The village of Mitford was set snugly into what would be called, in the west, a hanging valley. That is, the mountains rose steeply on either side, and then sloped into a hollow between the ridges, rather like a cake that falls in the middle from too much opening of the oven door. — At Home in Mitford, Jan Karon

I went up to the terrace again and looked out on the tawny, many-alleyed city. At night it looked carved from brown sugar. –Pat Conroy (Beach Music)

Several years ago, during a writer’s chat, I tossed out a challenge. How would you describe a stormy sky?

It was an interesting discussion. This was an exercise we did off the top of our heads and only spent two minutes at the most on it. To no ones surprise, Beth Shope came up with a description that was breath-taking. I had always hoped to see it in a book, but to date I have not seen it appear yet. Descriptions are one thing I love about Beth’s writing, but she has that innate artists eye to know that the lush, must also be balanced by the drama in the shadows. The tension keeps you turning the pages until you realize it’s 10:00 in the morning and those few chapters you intended to read before you retired turned into the entire book. Even so, with the longing to find out what happens next, I find myself going back and re-reading some passages just for the sheer beauty of them.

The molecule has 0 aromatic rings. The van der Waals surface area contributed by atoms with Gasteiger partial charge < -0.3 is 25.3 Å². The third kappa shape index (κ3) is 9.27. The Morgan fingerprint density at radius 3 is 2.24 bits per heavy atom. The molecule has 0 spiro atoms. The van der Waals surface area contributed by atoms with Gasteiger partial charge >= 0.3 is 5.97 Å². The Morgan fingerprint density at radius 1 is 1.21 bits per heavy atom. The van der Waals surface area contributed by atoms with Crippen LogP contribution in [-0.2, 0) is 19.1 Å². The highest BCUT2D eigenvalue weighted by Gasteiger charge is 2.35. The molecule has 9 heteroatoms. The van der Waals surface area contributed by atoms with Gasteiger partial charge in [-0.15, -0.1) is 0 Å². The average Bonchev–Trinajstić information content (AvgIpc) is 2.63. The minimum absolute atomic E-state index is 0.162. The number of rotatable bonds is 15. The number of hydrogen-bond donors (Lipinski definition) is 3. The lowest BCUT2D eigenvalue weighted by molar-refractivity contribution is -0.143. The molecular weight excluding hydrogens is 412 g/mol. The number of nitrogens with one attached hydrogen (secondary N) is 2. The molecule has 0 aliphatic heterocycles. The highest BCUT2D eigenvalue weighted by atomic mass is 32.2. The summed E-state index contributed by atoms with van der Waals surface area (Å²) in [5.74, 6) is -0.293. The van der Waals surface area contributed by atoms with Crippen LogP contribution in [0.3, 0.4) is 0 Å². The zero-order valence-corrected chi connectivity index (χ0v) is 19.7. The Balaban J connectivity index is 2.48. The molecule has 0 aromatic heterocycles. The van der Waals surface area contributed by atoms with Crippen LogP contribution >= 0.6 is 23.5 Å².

Some of the descriptions above are lengthy and literary and others are short and powerful. They are the descriptions that we wish we had written. We stop and look at them and think, “This is so simple. I could have written this. Why didn’t I write this?”

Because it takes a true artist to convey an inspiring description so flawlessly everyone thinks they could have written it. It looks simple and easy and yet as writers, at some point, we realize the truth. Doing something so perfectly takes practice and attention. It doesn’t just happen. That one perfect sentence might come after ninety-nine imperfect sentences.

Montana, specifically the Lincoln area, inspire my soul. When I was up there after my father had his stroke, I spent each day driving back and forth from Lincoln to Ft. Harris where he was in the hospital. There is something about the mountains that make me want to write. I want to pull off beside the road and soak in the beauty. Memorize it. Capture it forever.

These are the times when we stash away those little gems of description that make our work come to life. The secret, though, is to scatter them judiciously across the fabric of our work so they stand out simply because they are rare and precious.

Recently, I’ve begun working on SONG OF ILWEN again. In the beginning, Jhia lives in a lush Thomas Kincaide-like setting. The flowers are full and thick along narrow, meandering paths. Ancient trees with icicles of moss tower over them. The elves literally live in the trees that have been their homes for generations. It would be easy to get lost describing the beauty of the place, but I have to give people a reason to care first.

Now I am stuck on that one perfect passage. Lily, her pixie friend had just wriggled into a closed lily bud. She squirms around until she at last pops her head out of the end of the bloom to talk to Jhia. It shouldn’t be hard to describe this, but this is the point where I plant the gem and give a glimpse into the world my readers are entering.

It isn’t easy polishing that stone.

This Post Has One Comment

  1. Julie,

    Thanks for the compliments. (blush) As to that storm description, I can’t remember what I wrote and I don’t think I saved it. I don’t suppose you have it?